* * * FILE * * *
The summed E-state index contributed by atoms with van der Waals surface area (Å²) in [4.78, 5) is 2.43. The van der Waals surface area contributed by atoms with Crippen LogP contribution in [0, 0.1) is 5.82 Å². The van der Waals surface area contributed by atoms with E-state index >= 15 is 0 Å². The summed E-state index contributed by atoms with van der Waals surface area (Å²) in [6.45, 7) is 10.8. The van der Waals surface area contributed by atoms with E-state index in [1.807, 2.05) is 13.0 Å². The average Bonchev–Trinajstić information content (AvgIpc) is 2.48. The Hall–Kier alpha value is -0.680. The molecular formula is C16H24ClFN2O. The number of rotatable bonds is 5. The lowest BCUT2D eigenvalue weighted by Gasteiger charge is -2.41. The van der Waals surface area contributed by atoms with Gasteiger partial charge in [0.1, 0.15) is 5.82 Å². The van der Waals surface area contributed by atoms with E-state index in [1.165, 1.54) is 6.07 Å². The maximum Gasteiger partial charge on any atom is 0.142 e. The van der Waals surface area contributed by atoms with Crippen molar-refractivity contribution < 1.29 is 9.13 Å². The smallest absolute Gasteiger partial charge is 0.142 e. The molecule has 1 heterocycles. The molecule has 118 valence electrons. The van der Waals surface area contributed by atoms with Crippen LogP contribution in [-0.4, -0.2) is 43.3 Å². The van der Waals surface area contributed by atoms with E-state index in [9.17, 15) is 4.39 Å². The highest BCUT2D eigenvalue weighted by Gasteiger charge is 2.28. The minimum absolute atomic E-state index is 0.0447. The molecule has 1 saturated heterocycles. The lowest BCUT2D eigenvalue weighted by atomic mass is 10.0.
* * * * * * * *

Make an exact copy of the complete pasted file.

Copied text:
The summed E-state index contributed by atoms with van der Waals surface area (Å²) in [4.78, 5) is 2.43. The van der Waals surface area contributed by atoms with Crippen LogP contribution in [0, 0.1) is 5.82 Å². The van der Waals surface area contributed by atoms with E-state index >= 15 is 0 Å². The summed E-state index contributed by atoms with van der Waals surface area (Å²) in [6.45, 7) is 10.8. The van der Waals surface area contributed by atoms with E-state index in [1.807, 2.05) is 13.0 Å². The average Bonchev–Trinajstić information content (AvgIpc) is 2.48. The Hall–Kier alpha value is -0.680. The molecular formula is C16H24ClFN2O. The number of rotatable bonds is 5. The lowest BCUT2D eigenvalue weighted by Gasteiger charge is -2.41. The van der Waals surface area contributed by atoms with Gasteiger partial charge in [0.1, 0.15) is 5.82 Å². The van der Waals surface area contributed by atoms with E-state index in [1.165, 1.54) is 6.07 Å². The maximum Gasteiger partial charge on any atom is 0.142 e. The van der Waals surface area contributed by atoms with Crippen molar-refractivity contribution < 1.29 is 9.13 Å². The smallest absolute Gasteiger partial charge is 0.142 e. The molecule has 1 heterocycles. The molecule has 118 valence electrons. The van der Waals surface area contributed by atoms with Crippen LogP contribution in [-0.4, -0.2) is 43.3 Å². The van der Waals surface area contributed by atoms with E-state index in [9.17, 15) is 4.39 Å². The highest BCUT2D eigenvalue weighted by Gasteiger charge is 2.28. The minimum absolute atomic E-state index is 0.0447. The molecule has 1 saturated heterocycles. The lowest BCUT2D eigenvalue weighted by atomic mass is 10.0.